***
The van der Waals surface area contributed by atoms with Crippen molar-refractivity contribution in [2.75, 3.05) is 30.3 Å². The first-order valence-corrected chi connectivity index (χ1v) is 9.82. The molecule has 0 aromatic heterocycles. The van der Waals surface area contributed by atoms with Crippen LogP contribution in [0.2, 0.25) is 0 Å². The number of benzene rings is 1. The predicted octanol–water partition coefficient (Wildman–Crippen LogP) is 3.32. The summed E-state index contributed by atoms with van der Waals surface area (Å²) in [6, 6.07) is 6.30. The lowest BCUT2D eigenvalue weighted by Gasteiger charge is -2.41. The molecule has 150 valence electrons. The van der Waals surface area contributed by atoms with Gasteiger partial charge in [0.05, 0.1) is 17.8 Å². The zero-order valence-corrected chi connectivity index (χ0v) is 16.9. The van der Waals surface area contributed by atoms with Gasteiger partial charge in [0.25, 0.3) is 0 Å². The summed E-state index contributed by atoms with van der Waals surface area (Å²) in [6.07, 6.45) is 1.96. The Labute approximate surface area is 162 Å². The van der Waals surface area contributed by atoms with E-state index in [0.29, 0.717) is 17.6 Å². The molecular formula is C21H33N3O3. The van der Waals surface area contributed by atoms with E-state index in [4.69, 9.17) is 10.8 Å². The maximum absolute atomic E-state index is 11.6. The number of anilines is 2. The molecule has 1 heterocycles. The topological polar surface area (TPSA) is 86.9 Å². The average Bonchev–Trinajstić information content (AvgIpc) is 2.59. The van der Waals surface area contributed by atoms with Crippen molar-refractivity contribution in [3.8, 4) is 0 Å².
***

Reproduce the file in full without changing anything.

The van der Waals surface area contributed by atoms with Crippen molar-refractivity contribution in [2.75, 3.05) is 30.3 Å². The first-order valence-corrected chi connectivity index (χ1v) is 9.82. The molecule has 0 aromatic heterocycles. The van der Waals surface area contributed by atoms with Crippen LogP contribution in [0.2, 0.25) is 0 Å². The number of benzene rings is 1. The predicted octanol–water partition coefficient (Wildman–Crippen LogP) is 3.32. The summed E-state index contributed by atoms with van der Waals surface area (Å²) in [6, 6.07) is 6.30. The lowest BCUT2D eigenvalue weighted by Gasteiger charge is -2.41. The molecule has 150 valence electrons. The van der Waals surface area contributed by atoms with Gasteiger partial charge in [0.05, 0.1) is 17.8 Å². The zero-order valence-corrected chi connectivity index (χ0v) is 16.9. The van der Waals surface area contributed by atoms with Gasteiger partial charge in [0.25, 0.3) is 0 Å². The summed E-state index contributed by atoms with van der Waals surface area (Å²) in [6.07, 6.45) is 1.96. The Labute approximate surface area is 162 Å². The van der Waals surface area contributed by atoms with E-state index in [0.29, 0.717) is 17.6 Å². The molecular formula is C21H33N3O3. The van der Waals surface area contributed by atoms with E-state index in [4.69, 9.17) is 10.8 Å². The maximum absolute atomic E-state index is 11.6. The number of anilines is 2. The molecule has 1 heterocycles. The topological polar surface area (TPSA) is 86.9 Å². The average Bonchev–Trinajstić information content (AvgIpc) is 2.59. The van der Waals surface area contributed by atoms with Crippen molar-refractivity contribution in [3.8, 4) is 0 Å².